“Now that I, your Lord and Teacher, have washed your feet, you also should wash one another's feet.”

What does that mean? Does He mean literally? Everybody take off your shoes! Wait. Hold onto that.

I think it’s fine to do it literally. I have done it many times, and had it done to me. Footwashing is beautiful.

Here is a picture of me washing Blair Murray’s feet at Family Bible Week in 2006. We were studying this part of John in the adult class that year.

I see some familiar faces looking on: Eric, Wally, Anita, Nancy, Heather, Dawn. They have big smiles because I think Blair was being funny. Imagine that.

Blair said that nobody could touch his feet. They were too ticklish, but he let me try, and that day it worked. And it became a very solemn moment. Every footwashing service I’ve ever been in has grown serious and weighty and meaningful. Normally there are tears and deep prayers.

But I don’t think that Jesus was just setting up another ticklish thing for us all to act out.

Jesus was saying that we need to act like servants of one another. We need to swallow our pride and set aside our reputations and serve one another in love. Jesus has shown us how it’s done. And if Jesus could do it, then obviously we can and should!

Verse 15 again. “I have set you an example that you should do as I have done for you. I tell you the truth, no servant is greater than his master, nor is a messenger greater than the one who sent him.”

In other words, if you aren’t willing to serve other Christians like this, then who do you think you are?

If the Lord of the universe will wash feet, then who do we think we are if we are unwilling to kneel before other Christians and serve them in love?

There is no excuse for refusing to serve others out of pride or reputation.

“Oh, I’m the pastor. I don’t do that.”
“Oh, I’m the husband. I don’t serve my wife. She makes me a sandwich.”
“Oh, I’m the boss at work. I don’t serve my employees. They work for me.”
“Oh, I’m the top dog. I don’t take the lowest place.”

Is that right? So you think you’re better than Jesus, huh?

Now, again, Jesus didn’t give up His authority. He still was Teacher and Lord for these disciples and for us. There is a legitimate use of authority in lots of situations and relationships in life. But Christians, including those in authority, are called to humble ourselves like our Lord did and serve one another in love.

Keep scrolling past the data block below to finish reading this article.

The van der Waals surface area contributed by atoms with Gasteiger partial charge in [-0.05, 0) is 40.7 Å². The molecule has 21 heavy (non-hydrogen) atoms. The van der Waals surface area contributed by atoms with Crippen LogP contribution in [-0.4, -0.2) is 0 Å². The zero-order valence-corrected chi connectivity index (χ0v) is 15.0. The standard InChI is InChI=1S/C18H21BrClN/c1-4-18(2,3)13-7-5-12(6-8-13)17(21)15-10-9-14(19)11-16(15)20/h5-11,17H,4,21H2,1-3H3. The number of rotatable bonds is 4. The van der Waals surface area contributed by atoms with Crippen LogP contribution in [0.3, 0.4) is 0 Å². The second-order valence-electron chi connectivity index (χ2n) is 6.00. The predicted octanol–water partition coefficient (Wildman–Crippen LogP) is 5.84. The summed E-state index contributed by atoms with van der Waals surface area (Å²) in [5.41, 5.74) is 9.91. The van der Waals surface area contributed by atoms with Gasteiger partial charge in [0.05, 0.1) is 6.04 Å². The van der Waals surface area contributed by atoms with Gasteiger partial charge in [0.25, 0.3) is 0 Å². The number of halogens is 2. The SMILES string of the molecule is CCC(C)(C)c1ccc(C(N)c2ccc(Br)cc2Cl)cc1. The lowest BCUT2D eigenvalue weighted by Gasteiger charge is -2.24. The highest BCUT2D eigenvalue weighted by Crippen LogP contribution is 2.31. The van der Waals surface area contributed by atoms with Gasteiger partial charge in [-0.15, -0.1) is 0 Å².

“I have set you an example that you should do as I have done for you” (v.15).

How are you doing at that? Are you a servant? How do you know? Do the people around you know that you are a servant? Do the people under you know and feel that you serve them? If you don’t know, you could ask.

I think one way to know is if it kind of seems weird. Because it’s still rare in our world today! 

Heather had a boss once that made it a point of learning and doing every job of every person under them. He was in charge of the food service at Moody Bible Institute, and he took a day to learn every position on the line. From dishwasher to server to the guy that cleared off the tables. And that has always stuck with me. He could have holed up in his office and made the big decisions. And I’m sure he needed to spend time in his office making the big decisions! But he also got out there and washed some dishes. He was washing feet.

Husbands, you have a responsibility to lead in your homes. What is the household job that your wife hates doing the most? That’s now your job. It’s not your job to make sure she gets it done. You get it done. And do it right. Don’t do it poorly so that she says, “I hate doing it, but he can’t do it right, so I’m going to do it.” And you get out of it. Even if you hate it more than she does, go wash her feet. You get the idea?

This is for church leaders. This is for parents. This is for the older kids in a family. This is for Christian friends.

Remember, this not about who deserves to have their feet washed. Which of these men deserved to have their feet washed by the Lord Jesus Christ? Don't wait until they deserve it to serve other people!